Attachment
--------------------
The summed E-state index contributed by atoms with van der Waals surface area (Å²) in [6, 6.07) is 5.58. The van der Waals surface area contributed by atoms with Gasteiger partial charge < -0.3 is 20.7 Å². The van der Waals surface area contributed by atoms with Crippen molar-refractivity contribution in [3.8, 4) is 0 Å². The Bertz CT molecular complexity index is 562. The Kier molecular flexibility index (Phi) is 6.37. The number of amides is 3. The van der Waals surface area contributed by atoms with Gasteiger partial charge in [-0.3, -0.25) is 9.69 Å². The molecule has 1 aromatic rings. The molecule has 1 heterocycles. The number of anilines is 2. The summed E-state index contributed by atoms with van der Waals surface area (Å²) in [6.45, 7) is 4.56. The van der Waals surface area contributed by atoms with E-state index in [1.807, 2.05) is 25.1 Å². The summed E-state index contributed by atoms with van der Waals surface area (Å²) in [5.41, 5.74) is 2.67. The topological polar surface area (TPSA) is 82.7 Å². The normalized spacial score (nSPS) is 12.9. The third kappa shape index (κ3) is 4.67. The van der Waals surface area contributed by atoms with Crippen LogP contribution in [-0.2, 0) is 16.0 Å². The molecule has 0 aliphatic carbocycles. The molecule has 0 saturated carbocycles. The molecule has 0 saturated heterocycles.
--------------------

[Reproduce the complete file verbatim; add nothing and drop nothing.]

The summed E-state index contributed by atoms with van der Waals surface area (Å²) in [6, 6.07) is 5.58. The van der Waals surface area contributed by atoms with Gasteiger partial charge < -0.3 is 20.7 Å². The van der Waals surface area contributed by atoms with Crippen molar-refractivity contribution in [3.8, 4) is 0 Å². The Bertz CT molecular complexity index is 562. The Kier molecular flexibility index (Phi) is 6.37. The number of amides is 3. The van der Waals surface area contributed by atoms with Gasteiger partial charge in [-0.3, -0.25) is 9.69 Å². The molecule has 1 aromatic rings. The molecule has 1 heterocycles. The number of anilines is 2. The summed E-state index contributed by atoms with van der Waals surface area (Å²) in [6.45, 7) is 4.56. The van der Waals surface area contributed by atoms with E-state index in [1.807, 2.05) is 25.1 Å². The summed E-state index contributed by atoms with van der Waals surface area (Å²) in [5.41, 5.74) is 2.67. The topological polar surface area (TPSA) is 82.7 Å². The normalized spacial score (nSPS) is 12.9. The third kappa shape index (κ3) is 4.67. The van der Waals surface area contributed by atoms with Crippen LogP contribution in [-0.2, 0) is 16.0 Å². The molecule has 0 aliphatic carbocycles. The molecule has 0 saturated carbocycles. The molecule has 0 saturated heterocycles.